And I've seen and read a lot of this posts and it boils down to communicating the issue and adjusting things for people's tastes. There are plenty of nasty-nasty gobble-degok to throw at people without it being ability score damage. For instance, one monster almost TPK'd the whole group- and none of them were ready for flesh golems, so I threw in a adamantine dagger to make things 'better'.

Grand Lodge

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Matthew Trent wrote:

Okay to be fair I was quoting the Monster Ability from the Bestiary, which if you look at I think you'll find to be matching my original quote.

This is an interesting conflict in rules. But still not super relevant to the fact that ability damage makes a cleric who wants to heal unable to heal. And then useless. Which is unfun. And for those of you from the peanut gallery metagaming and DM fiat is not an acceptable solution.

Yeah... not much of a conflict, when you only have to look up what Ability Damage means.

And when your original post calls the designers out for this "broken" mechanic, and you don't know how it works, I would say that's relevant to the discussion.

Liberty's Edge

Melissa Litwin wrote:


I'm glad your group happens to have the makeup necessary to survive and thrive in this environment. Our party of cleric, wizard, rogue, fighter, and magus is very nicely balanced and covers all major roles, but only one person can cast lesser restoration in this group. Maybe someone should reroll, but who? Into what? We all like our characters and have built up fairly decent in-game interaction and personalities. It's not uncommon to only have one person who can cast certain divine spells, especially utility.

Lesser restoration is an easy fix to small amounts of ability damage. When three people come out of a fight with 2 or 3 stats reduced by 5-6 points each, there's just not enough lesser restorations available to fix everyone unless the cleric memorizes every single 2nd level spell for two days as lesser restoration (which he did).

As for your response to meta-game more, that's not a real answer. It's really not. Our solution to D&D is usually...

First of all, apologies for probably coming across as a jerk, I think the opening post just brought out the best in me, especially the suggestion by the OP that he would like to cause the module writer physical violence (which I see has now been removed, thankyou to the OP).

Secondly, I agree that the ‘meta-gamey’ approach will not suit every group (and I think I made that point in a later post) – it is a solution, but point accepted that it is not a viable solution for your group.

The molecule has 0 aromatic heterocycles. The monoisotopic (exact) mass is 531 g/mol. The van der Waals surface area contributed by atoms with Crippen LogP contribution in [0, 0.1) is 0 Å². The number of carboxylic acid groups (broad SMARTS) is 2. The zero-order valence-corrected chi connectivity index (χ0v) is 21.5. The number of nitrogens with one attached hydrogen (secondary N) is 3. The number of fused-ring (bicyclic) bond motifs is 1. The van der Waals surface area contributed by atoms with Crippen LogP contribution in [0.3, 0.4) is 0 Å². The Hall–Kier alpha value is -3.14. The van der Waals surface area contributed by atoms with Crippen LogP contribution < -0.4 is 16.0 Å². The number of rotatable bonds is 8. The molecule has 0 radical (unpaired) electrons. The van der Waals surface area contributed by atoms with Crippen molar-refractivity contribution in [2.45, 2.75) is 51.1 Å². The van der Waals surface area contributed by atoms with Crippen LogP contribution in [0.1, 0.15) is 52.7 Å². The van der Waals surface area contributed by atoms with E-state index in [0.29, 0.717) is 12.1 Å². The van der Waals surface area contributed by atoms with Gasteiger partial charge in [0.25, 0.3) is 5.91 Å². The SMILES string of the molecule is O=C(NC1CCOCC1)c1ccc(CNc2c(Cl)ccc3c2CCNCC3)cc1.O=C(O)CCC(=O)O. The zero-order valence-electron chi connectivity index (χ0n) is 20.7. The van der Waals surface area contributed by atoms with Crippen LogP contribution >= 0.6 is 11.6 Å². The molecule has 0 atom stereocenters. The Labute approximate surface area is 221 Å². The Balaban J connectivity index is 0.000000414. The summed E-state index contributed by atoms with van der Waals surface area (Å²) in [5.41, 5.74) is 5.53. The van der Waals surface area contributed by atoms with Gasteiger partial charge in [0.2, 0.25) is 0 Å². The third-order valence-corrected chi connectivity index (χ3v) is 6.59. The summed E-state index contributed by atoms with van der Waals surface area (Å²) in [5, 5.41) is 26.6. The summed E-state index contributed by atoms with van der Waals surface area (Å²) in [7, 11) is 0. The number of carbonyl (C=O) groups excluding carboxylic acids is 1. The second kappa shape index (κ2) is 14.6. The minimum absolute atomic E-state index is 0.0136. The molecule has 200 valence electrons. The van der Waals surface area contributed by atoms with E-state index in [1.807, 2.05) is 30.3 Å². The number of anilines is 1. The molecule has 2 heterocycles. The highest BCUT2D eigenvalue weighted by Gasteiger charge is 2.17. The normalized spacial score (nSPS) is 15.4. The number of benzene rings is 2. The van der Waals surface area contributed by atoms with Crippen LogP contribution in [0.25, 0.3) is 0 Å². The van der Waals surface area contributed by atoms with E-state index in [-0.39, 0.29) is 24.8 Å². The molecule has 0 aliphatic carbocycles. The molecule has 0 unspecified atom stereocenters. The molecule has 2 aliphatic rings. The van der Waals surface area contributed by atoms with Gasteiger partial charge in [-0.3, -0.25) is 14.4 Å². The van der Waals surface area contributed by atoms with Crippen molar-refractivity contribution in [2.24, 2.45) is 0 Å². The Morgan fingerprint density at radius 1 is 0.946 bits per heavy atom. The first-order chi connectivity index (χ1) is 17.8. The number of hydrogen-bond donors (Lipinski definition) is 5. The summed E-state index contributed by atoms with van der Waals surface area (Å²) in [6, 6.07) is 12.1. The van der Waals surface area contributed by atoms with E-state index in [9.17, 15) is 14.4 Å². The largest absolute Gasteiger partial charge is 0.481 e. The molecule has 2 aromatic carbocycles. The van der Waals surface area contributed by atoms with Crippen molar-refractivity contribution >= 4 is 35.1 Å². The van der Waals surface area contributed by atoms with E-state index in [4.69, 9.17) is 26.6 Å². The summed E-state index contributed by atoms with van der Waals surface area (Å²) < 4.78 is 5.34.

My personal opinion (and it is just that, so feel free to take it or leave it) is that a four person party with only one member capable of healing and restorative magic under normal circumstances is not a well balanced party; traditional as the model may be, I don’t think it works as well in 3.5 and PF as it did in say First or Second edition, given the overall increase in hit points, increased damage potentials and seeming increase in likelihood of running into things capable of doing ability damage. This model is feasible, but it puts a lot of pressure on the single healer. My opinion is that having a ‘backup healer / restorer’ is a good idea. I also believe that it is, to a certain extent, the responsibility of each character to ensure they have some ability to withstand, restore or live with such circumstances without relying solely on the healer.

In this case, you say that the cleric is a ‘healing cleric’. As such, the argument that the cleric player isn’t having fun as all the 2nd level spell slots are taken up with lesser restoration holds less water, as repairing ability damage should be just as much a part of a healing cleric’s role as healing hit point damage. Point taken that ability damage is very hard to repair in combat – so the cleric, in his/her healing role, should be focusing on other ways to keep the party on their feet while they hit hard and finish off the monsters – this might include channelling energy to keep their hit points as high as possible despite the Con damage, casting defensive and protective spells to keep people from being hit, or casting spells like bear’s endurance to temporarily offset the ability damage (yes, I realise that this spell takes up the same level slot as lesser restoration).

You may also need to consider that the stated party strategy of hitting hard and killing them before they damage you may not be working in this particular case. Without being familiar with the particular scenario, other posters have indicated that it is possible to avoid some of these encounters. Without everyone making new characters, it may be possible to adjust strategy, spell selection or abilities to take a more defensive approach, which may serve you better in this situation.